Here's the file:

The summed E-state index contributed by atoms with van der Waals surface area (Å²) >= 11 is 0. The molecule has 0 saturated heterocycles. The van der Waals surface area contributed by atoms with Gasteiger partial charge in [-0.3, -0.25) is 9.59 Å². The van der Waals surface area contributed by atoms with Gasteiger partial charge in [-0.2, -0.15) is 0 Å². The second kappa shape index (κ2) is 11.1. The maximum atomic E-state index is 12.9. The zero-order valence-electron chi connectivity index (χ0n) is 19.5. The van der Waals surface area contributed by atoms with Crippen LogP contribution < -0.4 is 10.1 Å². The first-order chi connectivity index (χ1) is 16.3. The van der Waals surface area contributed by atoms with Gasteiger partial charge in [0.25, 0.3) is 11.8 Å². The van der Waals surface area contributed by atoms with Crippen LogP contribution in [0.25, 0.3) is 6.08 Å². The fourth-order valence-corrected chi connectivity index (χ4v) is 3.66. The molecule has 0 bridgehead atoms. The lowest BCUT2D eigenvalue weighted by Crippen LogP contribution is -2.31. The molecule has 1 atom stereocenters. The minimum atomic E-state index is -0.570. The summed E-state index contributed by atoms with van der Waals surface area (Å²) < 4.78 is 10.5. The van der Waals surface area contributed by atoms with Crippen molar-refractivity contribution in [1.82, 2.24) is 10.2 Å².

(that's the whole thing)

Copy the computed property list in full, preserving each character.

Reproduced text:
The summed E-state index contributed by atoms with van der Waals surface area (Å²) >= 11 is 0. The molecule has 0 saturated heterocycles. The van der Waals surface area contributed by atoms with Gasteiger partial charge in [-0.3, -0.25) is 9.59 Å². The van der Waals surface area contributed by atoms with Gasteiger partial charge in [-0.2, -0.15) is 0 Å². The second kappa shape index (κ2) is 11.1. The maximum atomic E-state index is 12.9. The zero-order valence-electron chi connectivity index (χ0n) is 19.5. The van der Waals surface area contributed by atoms with Crippen LogP contribution < -0.4 is 10.1 Å². The first-order chi connectivity index (χ1) is 16.3. The van der Waals surface area contributed by atoms with Gasteiger partial charge in [0.25, 0.3) is 11.8 Å². The van der Waals surface area contributed by atoms with Crippen LogP contribution in [0.25, 0.3) is 6.08 Å². The fourth-order valence-corrected chi connectivity index (χ4v) is 3.66. The molecule has 0 bridgehead atoms. The lowest BCUT2D eigenvalue weighted by Crippen LogP contribution is -2.31. The molecule has 1 atom stereocenters. The minimum atomic E-state index is -0.570. The summed E-state index contributed by atoms with van der Waals surface area (Å²) < 4.78 is 10.5. The van der Waals surface area contributed by atoms with Crippen molar-refractivity contribution in [1.82, 2.24) is 10.2 Å².